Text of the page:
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William F. Fox, Lt. Col. U. S. V., Regimental Losses in the American Civil War, 1861-1865: A Treatise on the extent and nature of the mortuary losses in the Union regiments, with full and exhaustive statistics compiled from the official records on file in the state military bureaus and at Washington 942 140 Browse Search
Thomas Wentworth Higginson, Massachusetts in the Army and Navy during the war of 1861-1865, vol. 1, Mass. officers and men who died. 719 719 Browse Search
George Meade, The Life and Letters of George Gordon Meade, Major-General United States Army (ed. George Gordon Meade) 641 1 Browse Search
Robert Underwood Johnson, Clarence Clough Buell, Battles and Leaders of the Civil War. Volume 3. 465 1 Browse Search
Southern Historical Society Papers, Volume 4. (ed. Reverend J. William Jones) 407 1 Browse Search
The Annals of the Civil War Written by Leading Participants North and South (ed. Alexander Kelly McClure) 319 1 Browse Search
Southern Historical Society Papers, Volume 5. (ed. Reverend J. William Jones) 301 1 Browse Search
Frederick H. Dyer, Compendium of the War of the Rebellion: Regimental Histories 274 274 Browse Search
Harper's Encyclopedia of United States History (ed. Benson Lossing) 224 10 Browse Search
Horace Greeley, The American Conflict: A History of the Great Rebellion in the United States of America, 1860-65: its Causes, Incidents, and Results: Intended to exhibit especially its moral and political phases with the drift and progress of American opinion respecting human slavery from 1776 to the close of the War for the Union. Volume II. 199 1 Browse Search
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Browsing named entities in J. B. Jones, A Rebel War Clerk's Diary. You can also browse the collection for Gettysburg (Pennsylvania, United States) or search for Gettysburg (Pennsylvania, United States) in all documents.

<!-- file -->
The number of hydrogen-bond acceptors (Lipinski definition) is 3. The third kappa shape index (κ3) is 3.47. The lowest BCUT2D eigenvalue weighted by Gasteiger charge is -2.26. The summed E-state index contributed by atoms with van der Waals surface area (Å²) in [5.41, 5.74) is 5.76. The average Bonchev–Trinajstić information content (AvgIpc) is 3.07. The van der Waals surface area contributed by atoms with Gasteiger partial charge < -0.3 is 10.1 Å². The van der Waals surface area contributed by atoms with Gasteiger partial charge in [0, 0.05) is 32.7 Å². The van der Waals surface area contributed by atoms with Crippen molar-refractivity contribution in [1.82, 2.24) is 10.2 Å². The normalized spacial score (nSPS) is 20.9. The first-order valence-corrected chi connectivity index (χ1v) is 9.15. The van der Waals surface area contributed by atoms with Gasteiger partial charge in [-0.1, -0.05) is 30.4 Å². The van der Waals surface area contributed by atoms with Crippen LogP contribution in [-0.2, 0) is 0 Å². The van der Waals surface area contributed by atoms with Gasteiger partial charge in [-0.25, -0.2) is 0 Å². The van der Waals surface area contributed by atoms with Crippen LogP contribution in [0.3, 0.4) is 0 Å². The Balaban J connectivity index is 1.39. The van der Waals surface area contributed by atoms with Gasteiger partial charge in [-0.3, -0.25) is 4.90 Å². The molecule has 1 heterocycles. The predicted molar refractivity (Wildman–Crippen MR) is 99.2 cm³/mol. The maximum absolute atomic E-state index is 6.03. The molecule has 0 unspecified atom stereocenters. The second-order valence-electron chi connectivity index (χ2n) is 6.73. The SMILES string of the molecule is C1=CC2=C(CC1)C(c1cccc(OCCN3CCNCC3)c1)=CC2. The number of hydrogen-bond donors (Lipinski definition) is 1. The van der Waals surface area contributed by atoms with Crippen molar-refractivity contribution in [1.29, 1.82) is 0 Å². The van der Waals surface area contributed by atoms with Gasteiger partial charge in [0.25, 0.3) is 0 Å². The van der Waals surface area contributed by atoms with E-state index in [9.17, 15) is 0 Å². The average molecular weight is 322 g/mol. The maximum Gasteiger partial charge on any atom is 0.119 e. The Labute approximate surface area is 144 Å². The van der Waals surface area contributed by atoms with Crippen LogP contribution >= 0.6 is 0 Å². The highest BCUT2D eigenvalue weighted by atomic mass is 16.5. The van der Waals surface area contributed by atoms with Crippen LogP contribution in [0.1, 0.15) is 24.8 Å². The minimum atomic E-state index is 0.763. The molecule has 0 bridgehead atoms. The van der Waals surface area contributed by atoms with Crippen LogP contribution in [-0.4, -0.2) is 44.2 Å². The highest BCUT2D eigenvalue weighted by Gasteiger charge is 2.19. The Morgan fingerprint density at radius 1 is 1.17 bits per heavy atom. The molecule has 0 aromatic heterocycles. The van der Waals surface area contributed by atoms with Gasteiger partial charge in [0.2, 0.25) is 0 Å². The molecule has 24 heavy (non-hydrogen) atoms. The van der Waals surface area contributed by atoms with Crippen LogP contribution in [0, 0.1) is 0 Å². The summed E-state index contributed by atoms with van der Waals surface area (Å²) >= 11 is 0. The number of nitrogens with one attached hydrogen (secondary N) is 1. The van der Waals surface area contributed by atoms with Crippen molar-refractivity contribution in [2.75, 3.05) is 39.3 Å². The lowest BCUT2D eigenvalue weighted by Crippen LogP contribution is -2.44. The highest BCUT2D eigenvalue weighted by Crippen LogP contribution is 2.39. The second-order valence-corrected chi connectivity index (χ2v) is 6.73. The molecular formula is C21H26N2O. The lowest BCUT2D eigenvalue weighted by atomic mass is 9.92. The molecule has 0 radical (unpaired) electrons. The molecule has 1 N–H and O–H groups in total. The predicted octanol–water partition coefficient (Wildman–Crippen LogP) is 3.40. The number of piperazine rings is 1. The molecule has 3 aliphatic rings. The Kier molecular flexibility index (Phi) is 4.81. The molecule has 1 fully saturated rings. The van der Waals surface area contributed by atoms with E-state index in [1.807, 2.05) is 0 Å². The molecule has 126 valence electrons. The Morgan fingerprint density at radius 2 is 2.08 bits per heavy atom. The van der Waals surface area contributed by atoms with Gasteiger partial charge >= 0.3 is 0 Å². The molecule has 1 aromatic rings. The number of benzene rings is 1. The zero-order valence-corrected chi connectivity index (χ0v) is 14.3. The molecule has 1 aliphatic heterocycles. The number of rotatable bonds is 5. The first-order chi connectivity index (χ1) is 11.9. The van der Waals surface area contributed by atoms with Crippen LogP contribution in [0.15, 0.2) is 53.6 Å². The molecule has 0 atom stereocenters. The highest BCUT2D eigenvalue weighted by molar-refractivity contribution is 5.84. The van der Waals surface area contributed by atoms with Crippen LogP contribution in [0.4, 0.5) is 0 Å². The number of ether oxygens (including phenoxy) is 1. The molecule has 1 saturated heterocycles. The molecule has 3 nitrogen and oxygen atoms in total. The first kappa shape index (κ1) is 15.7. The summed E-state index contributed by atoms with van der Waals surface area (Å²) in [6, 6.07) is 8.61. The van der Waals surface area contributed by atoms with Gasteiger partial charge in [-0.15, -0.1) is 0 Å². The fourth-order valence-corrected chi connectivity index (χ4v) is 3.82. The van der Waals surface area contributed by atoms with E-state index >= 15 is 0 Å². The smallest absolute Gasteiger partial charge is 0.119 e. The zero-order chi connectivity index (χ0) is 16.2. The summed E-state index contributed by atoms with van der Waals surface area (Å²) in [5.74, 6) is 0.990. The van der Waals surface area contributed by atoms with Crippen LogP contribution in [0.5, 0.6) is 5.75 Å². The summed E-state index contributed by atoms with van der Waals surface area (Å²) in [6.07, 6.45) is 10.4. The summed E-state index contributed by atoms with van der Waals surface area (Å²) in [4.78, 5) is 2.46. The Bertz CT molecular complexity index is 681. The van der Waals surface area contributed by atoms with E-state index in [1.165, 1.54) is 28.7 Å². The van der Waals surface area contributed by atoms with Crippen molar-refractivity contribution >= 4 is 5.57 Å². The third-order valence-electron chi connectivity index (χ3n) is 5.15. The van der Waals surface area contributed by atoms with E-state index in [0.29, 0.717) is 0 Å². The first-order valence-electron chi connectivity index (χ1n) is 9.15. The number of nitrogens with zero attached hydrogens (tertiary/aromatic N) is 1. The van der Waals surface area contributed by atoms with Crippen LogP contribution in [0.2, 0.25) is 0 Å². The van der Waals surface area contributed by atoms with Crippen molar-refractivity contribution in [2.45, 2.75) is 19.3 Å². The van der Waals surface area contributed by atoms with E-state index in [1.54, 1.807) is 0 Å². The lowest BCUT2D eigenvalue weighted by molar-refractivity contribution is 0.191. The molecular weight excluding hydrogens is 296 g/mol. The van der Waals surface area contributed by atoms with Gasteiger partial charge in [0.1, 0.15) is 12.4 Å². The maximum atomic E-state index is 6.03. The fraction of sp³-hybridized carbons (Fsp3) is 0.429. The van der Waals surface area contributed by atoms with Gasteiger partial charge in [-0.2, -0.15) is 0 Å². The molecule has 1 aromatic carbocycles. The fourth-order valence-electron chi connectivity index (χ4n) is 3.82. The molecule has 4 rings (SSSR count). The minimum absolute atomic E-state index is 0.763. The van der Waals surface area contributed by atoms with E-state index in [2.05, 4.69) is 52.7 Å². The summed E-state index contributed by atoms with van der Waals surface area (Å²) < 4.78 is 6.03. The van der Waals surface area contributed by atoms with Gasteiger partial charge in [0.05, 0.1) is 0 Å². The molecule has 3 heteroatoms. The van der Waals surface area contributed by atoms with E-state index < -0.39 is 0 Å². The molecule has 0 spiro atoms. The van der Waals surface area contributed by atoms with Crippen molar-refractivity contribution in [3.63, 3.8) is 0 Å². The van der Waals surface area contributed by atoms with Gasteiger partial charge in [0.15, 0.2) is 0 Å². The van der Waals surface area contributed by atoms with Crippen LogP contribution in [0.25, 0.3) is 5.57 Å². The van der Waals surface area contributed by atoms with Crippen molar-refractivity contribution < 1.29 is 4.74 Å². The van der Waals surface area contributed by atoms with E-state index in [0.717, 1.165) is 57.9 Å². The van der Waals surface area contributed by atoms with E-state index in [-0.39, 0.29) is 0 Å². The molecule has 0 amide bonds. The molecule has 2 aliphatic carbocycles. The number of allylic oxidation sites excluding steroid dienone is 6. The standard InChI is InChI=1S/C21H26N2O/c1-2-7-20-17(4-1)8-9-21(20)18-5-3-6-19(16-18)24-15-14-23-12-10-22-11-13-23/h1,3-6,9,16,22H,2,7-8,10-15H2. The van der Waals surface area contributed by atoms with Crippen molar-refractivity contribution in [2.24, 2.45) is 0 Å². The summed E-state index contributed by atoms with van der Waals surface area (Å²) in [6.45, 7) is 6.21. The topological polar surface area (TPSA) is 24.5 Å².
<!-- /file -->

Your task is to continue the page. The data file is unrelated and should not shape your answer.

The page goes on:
Your search returned 13 results in 5 document sections:

J. B. Jones, A Rebel War Clerk's Diary, XXVII. June, 1863 (search)
lly his retreat, and the capture of the Federal forces at Winchester. Later in the day the New York Herald of the 17th inst. was received by the flag of truce boat. I now quote from it: Fortifications are being rapidly erected all along the north bank of the Susquehanna, and Gen. McClellan or Gen. Franklin has been called for to head the State troops. Reports from Harrisburg. Harrisburg, Pa., June 16th.-Midnight.-Rebel cavalry today occupied Littletown, eleven miles from Gettysburg, but at last accounts had not advanced beyond that point. The rebel officers at Chambersburg stated that they were only waiting for infantry to move forward. The authorities are inclined to believe, however, that they will not move farther North. The farmers in the valley are sending their horses and cattle into the mountains. The rebels are gathering up all the negroes that can be found. Private property has been respected. They burned the railroad bridge across Scot
J. B. Jones, A Rebel War Clerk's Diary, chapter 29 (search)
ing furiously. This would have prostrated the tender boys with illness. July 7 It appears that the fighting near Gettysburg began on Wednesday, July 1st, continued until Sunday, the 5th, and perhaps longer. Up to Friday the Northern papers cle Yankee force was engaged in the last three days fighting. The number — is estimated at 175,000. The hills around Gettysburg are said to be covered with the dead and wounded of the Yankee Army of the Potomac. The fighting of these four days But the absence of dispatches from Gen. Lee himself is beginning to create distrust, and doubts of decisive success at Gettysburg. His couriers may have been captured, or he may be delaying to announce something else he has in contemplation. Thasants of Europe rarely have any meat, and in Hindostan, never. Col. Bradley T. Johnson, who commanded a brigade at Gettysburg, writes that on the first day we carried everything before us, capturing 8000 prisoners and losing but few men; the err